Marker 268: Wisconsin's Maritime Industries

© Photographed July 7, 2012
Erected 1982 by Wisconsin Historical Society
Denmark, Manitowoc County, Wisconsin
44° 19.35′ N, 87° 48.921′ W

WISCONSIN'S
MARITIME INDUSTRIES
Since about 1840, the lakeshore area from Manitowoc to Sturgeon Bay has been a center for shipping, fishing, and shipbuilding on the upper Great Lakes. Early shipping was characterized by sail and steam vessels docking at small private piers extending into the lake. In the 1860s, lakeshore communities improved their har­bors so that ships could dock farther inland. Completion of the Sturgeon Bay Canal in 1880 greatly shortened the Lake Michigan-Green Bay passage. Manitowoc and Kewaunee became car ferry terminals in the 1890s and remain so today.

As shipping increased, certain port cities developed shipbuilding industries. Manitowoc was the leading builder of wooden ships on the western shore of Lake Michigan in the late 1880s and still produces small craft. Sturgeon Bay began in the 1890s and is now the largest shipbuilding center on the Great Lakes.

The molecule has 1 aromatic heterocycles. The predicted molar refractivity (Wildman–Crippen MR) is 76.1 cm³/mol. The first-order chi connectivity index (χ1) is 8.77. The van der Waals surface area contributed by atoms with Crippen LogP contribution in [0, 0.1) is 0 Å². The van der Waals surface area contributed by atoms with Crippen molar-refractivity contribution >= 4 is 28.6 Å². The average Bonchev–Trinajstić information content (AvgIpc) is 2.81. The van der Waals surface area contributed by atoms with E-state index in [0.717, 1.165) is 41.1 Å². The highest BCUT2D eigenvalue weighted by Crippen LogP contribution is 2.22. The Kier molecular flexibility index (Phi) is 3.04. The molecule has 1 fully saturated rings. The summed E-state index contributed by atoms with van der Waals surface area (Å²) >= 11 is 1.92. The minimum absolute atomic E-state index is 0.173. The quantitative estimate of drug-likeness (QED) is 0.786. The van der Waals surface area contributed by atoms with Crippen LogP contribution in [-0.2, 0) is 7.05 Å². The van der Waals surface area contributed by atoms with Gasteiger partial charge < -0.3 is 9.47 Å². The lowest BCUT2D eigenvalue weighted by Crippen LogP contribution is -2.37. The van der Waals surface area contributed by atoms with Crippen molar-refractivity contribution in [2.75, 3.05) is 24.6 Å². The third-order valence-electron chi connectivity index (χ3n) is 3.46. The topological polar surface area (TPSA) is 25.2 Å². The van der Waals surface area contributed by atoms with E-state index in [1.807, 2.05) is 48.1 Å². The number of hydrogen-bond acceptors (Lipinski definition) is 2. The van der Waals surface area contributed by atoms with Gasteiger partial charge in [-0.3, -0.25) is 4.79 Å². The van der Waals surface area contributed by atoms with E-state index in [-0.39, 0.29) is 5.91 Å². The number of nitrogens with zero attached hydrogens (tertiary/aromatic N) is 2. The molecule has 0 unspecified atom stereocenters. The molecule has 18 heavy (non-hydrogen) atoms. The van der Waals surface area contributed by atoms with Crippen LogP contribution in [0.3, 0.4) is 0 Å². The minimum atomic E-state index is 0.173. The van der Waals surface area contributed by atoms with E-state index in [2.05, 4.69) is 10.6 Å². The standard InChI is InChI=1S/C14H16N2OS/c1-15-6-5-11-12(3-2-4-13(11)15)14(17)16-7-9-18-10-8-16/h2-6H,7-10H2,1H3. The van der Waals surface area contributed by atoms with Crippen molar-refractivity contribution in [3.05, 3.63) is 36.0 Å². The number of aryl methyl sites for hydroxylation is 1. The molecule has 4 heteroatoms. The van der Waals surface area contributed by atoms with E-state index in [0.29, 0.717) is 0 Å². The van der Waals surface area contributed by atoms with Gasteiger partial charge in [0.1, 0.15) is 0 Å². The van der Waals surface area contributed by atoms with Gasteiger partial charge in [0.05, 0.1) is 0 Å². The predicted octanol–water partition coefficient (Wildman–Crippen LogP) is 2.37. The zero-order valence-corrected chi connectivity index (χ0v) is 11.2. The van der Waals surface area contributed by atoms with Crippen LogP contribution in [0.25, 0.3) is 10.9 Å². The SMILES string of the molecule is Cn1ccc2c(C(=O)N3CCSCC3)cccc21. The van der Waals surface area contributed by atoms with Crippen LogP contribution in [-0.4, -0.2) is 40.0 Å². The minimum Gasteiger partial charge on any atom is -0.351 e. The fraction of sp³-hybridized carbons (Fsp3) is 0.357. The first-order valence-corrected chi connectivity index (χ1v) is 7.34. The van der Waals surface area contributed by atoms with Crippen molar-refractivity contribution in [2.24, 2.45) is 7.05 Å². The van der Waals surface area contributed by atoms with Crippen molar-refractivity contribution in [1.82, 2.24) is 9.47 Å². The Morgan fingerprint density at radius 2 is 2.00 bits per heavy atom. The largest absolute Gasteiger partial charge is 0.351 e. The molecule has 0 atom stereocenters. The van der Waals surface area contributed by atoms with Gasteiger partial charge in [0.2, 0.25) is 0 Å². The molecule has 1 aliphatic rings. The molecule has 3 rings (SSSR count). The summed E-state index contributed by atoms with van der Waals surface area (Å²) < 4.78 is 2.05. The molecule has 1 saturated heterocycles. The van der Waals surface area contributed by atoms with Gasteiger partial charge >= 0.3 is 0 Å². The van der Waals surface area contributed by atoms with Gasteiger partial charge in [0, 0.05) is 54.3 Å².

Commercial fishing began at Two Rivers in the 1850s and later in Kewaunee and Algoma. These ports still have fleets actively engaged in commercial fishing--one of the maritime indus­tries that help to sustain Wisconsin's economy.
The marker is located at Rest Area 52 at milepost 168 on northbound Wisconsin Highway 43, Denmark, Wisconsin 54206.


 The marker is to the right of the entrance to the rest area building.

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